By utilizing the steps above, you will observe that they share the same denominators. Lucky you, this means you can avoid the first step. At the moment, all you have to do is sum of the numerators and allow it to be the same denominator as before.

2/4 + 6/4 = 8/4

Now, let’s try to simplify the fraction. We can perceive that this is an improper fraction, as the numerator is larger than the denominator. This might suggest that you could simplify the fraction, but this is not necessarily the case with proper and improper fractions.

In this instance, the numerator and denominator can be divided by 4, its most common denominator. You will get a ultimate answer of 2 by dividing the numerator and denominator by two.

Provided that you follow these procedures when dividing two or more fractions, you’ll be a pro at adding fractions in a matter of time.

## Adding Fractions with Unlike Denominators

The procedure will require an supplementary step when you add or subtract fractions with dissimilar denominators. To do this function with two or more fractions, they must have the same denominator.

### The Steps to Adding Fractions with Unlike Denominators

As we stated prior to this, to add unlike fractions, you must follow all three steps stated above to change these unlike denominators into equivalent fractions

### Examples of How to Add Fractions with Unlike Denominators

At this point, we will put more emphasis on another example by adding the following fractions:

1/6+2/3+6/4

As demonstrated, the denominators are distinct, and the lowest common multiple is 12. Hence, we multiply every fraction by a number to attain the denominator of 12.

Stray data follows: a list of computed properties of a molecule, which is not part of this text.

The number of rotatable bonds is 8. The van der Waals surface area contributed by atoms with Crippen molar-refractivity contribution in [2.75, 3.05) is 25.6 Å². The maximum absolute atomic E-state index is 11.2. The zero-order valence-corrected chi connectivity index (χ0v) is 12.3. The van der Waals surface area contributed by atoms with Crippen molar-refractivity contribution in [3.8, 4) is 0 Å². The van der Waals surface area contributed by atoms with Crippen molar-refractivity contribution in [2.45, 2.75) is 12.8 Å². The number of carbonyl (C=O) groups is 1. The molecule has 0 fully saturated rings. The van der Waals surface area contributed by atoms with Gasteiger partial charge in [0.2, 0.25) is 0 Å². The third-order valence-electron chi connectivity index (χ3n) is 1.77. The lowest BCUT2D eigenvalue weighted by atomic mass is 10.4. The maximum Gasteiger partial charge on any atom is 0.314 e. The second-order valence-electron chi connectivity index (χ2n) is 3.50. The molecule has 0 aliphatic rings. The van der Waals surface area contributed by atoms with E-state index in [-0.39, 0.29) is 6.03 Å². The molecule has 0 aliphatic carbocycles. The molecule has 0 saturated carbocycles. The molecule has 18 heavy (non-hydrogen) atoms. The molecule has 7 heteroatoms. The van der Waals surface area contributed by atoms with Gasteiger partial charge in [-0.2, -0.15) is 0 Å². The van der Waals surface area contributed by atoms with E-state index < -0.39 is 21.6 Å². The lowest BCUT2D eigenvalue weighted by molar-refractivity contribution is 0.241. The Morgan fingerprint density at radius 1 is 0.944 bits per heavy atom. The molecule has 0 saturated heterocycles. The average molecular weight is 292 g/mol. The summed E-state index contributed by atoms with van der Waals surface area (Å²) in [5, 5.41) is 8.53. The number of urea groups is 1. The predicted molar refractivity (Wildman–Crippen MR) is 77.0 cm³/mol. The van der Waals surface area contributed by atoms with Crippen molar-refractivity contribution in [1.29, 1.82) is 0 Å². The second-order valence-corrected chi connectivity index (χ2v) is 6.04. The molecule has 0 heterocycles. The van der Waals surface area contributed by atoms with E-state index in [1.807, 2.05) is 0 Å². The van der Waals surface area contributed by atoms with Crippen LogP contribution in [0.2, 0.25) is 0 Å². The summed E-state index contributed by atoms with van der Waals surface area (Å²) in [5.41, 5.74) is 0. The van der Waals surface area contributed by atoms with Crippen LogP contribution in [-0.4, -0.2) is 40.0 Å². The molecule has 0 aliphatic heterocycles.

1/6 * 2 = 2/12

2/3 * 4 = 8/12

6/4 * 3 = 18/12

Once all the fractions have a common denominator, we will proceed to total the numerators:

2/12 + 8/12 + 18/12 = 28/12

We simplify the fraction by dividing the numerator and denominator by 4, finding a ultimate answer of 7/3.

## Adding Mixed Numbers

We have talked about like and unlike fractions, but presently we will go through mixed fractions. These are fractions accompanied by whole numbers.

### The Steps to Adding Mixed Numbers

To work out addition problems with mixed numbers, you must start by converting the mixed number into a fraction. Here are the steps and keep reading for an example.

#### Step 1

Multiply the whole number by the numerator

#### Step 2

Add that number to the numerator.

#### Step 3

Note down your result as a numerator and retain the denominator.

Now, you move forward by summing these unlike fractions as you generally would.

### Examples of How to Add Mixed Numbers

As an example, we will solve 1 3/4 + 5/4.

First, let’s change the mixed number into a fraction. You will need to multiply the whole number by the denominator, which is 4. 1 = 4/4

Next, add the whole number described as a fraction to the other fraction in the mixed number.

4/4 + 3/4 = 7/4

You will conclude with this operation:

7/4 + 5/4

By summing the numerators with the similar denominator, we will have a conclusive result of 12/4. We simplify the fraction by dividing both the numerator and denominator by 4, ensuing in 3 as a final result.